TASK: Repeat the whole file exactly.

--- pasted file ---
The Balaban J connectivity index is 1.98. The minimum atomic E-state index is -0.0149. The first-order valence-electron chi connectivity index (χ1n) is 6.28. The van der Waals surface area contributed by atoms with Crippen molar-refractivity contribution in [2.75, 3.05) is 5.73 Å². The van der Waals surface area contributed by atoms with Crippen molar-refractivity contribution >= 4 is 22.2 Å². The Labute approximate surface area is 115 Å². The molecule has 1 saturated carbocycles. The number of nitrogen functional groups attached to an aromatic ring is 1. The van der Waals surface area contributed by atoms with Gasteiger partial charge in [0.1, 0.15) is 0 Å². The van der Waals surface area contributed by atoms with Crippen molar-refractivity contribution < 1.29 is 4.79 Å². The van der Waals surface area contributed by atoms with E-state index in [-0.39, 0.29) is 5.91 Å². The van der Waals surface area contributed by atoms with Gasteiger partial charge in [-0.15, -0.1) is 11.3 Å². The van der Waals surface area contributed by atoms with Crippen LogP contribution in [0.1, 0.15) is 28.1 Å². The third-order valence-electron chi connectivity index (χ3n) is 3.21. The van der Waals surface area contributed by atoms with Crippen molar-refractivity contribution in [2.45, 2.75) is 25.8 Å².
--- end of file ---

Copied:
The Balaban J connectivity index is 1.98. The minimum atomic E-state index is -0.0149. The first-order valence-electron chi connectivity index (χ1n) is 6.28. The van der Waals surface area contributed by atoms with Crippen molar-refractivity contribution in [2.75, 3.05) is 5.73 Å². The van der Waals surface area contributed by atoms with Crippen molar-refractivity contribution >= 4 is 22.2 Å². The Labute approximate surface area is 115 Å². The molecule has 1 saturated carbocycles. The number of nitrogen functional groups attached to an aromatic ring is 1. The van der Waals surface area contributed by atoms with Gasteiger partial charge in [0.1, 0.15) is 0 Å². The van der Waals surface area contributed by atoms with Crippen molar-refractivity contribution < 1.29 is 4.79 Å². The van der Waals surface area contributed by atoms with E-state index in [-0.39, 0.29) is 5.91 Å². The van der Waals surface area contributed by atoms with Gasteiger partial charge in [-0.15, -0.1) is 11.3 Å². The van der Waals surface area contributed by atoms with Crippen LogP contribution in [0.1, 0.15) is 28.1 Å². The third-order valence-electron chi connectivity index (χ3n) is 3.21. The van der Waals surface area contributed by atoms with Crippen molar-refractivity contribution in [2.45, 2.75) is 25.8 Å².